highest stepper speed and dmx or homemade rs485 dataprotocol

how is the reading of the data-protocol(dmx) not going to interfere with pulsing a digital output.

How is the AVR going to check and read a DMX signal, while simultaneously pulsing the motors to its next move?

The driver i use is: DRV8825;
250khz,
Pulse high min 1.9 us,
Pulse low min 1.9 us,

So lets state i want to pulse 2 steppers at this maximum speed and read an DMX signal.
this would mean i have a 1.9us downtime to make the chip, read dmx signals, potentional other signals and convert them to do what i want.

using a timer, brings options. Like in Accelstepper, i call a function to check if it is time for a step. This is called run().

run();
readDMX();
run();
updatetargetpositions();
run();
readDMX();
run();
calculateSomethingMoreDifficult();
run();
readDMX();

Like this other tasks than pulsing will be spread around the downtime.

Ok how should i approuch this in a more succefull way? the dmx readouts are delaydriven idea's
and will I not be either missing data or missing smooth motion going about it like this.

Did i miss something entirely?

The 1.9 us time is the minimum pulse time; there is no maximum pulse time. At any rate I don't think you'll find a commodity stepper motor that would be able to spin as quickly as the DRV8825 could pulse it; you're looking at pulse times, minimum, around 100 us. But if you really need to spin something that quickly then you should either increase the gear ratio or get away from stepper motors.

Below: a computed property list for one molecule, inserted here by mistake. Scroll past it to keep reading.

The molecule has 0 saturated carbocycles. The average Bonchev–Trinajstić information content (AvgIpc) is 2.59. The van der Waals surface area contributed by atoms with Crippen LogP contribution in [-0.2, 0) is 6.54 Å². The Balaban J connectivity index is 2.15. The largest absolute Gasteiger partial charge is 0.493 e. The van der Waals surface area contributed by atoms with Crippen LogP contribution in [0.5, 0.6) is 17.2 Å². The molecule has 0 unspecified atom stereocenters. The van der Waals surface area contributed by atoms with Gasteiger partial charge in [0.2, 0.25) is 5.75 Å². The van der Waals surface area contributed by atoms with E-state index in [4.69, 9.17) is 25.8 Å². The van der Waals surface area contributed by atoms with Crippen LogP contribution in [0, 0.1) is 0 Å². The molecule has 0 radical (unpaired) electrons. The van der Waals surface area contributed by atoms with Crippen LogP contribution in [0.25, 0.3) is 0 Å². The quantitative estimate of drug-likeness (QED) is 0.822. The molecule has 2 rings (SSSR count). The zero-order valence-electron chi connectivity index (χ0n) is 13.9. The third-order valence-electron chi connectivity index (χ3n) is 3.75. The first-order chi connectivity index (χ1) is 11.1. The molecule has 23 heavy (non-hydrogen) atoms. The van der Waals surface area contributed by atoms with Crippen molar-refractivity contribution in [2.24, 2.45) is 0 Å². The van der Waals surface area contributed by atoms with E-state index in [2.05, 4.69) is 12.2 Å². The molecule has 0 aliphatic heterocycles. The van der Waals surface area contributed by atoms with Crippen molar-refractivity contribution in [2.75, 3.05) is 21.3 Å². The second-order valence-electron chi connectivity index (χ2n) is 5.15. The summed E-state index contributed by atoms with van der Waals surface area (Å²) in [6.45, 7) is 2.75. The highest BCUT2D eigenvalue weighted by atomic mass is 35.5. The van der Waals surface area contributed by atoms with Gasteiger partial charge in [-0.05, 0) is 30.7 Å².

The hardware serial of an Arduino will hold 64 bytes of data. Your program doesn't need to be "stopped" as the data is transferred.

With respect to running multiple functions but not "every loop" the basic methods are to either increment function-specific counters in the loop and only run calculateSomethingMoreDifficult() once every 10 loops or you can record the time of the last execution of a particular function and not re-execute unless a set amount of time has elapsed.

If you have a motor that can accept steps at 250kHz then you probably (almost certainly) need something faster than a 16MHz Arduino to drive it.

On the other hand if you have a more normal stepper motor that works at a much lower max step speed there is no problem managing stepping in pseudo parallel with other code.

...R

I can use a lot of other ways of driving something fast, this was not the point.

The point I missed was the serial databuffer.
I was afraid that when the run(); function would be running a startbit would be missed. But i understand now that this does not happen, due to the databuffer.

i use a normal stepper, but i want to use microstepping to solve the non smooth motion.
This driver has 32 microstepping modus available, this means that a normal 1.8 degree stepper(200), needs :
32*200 = 6400 pulses/rev
6400 pulses * (1.9+1.9) = 24320 us/revolution.

1.000.000 / 24320 = 41.1 rev/sec
41.1 rev/sec x 60 = 2467 RPM.
Not so incredibly fast, but definitely quick.

I think having half of that speed would be plenty for me. however... 16mhz maybe not enough.

The RepRap interface (GRBL) manages up to 30KHz step rates. With the microstepping you're at 6400 * 41 = ~262KHz for one stepper. You're asking too much.

Thank you, i love asking 2 much. :slight_smile: sets a goal. :slight_smile: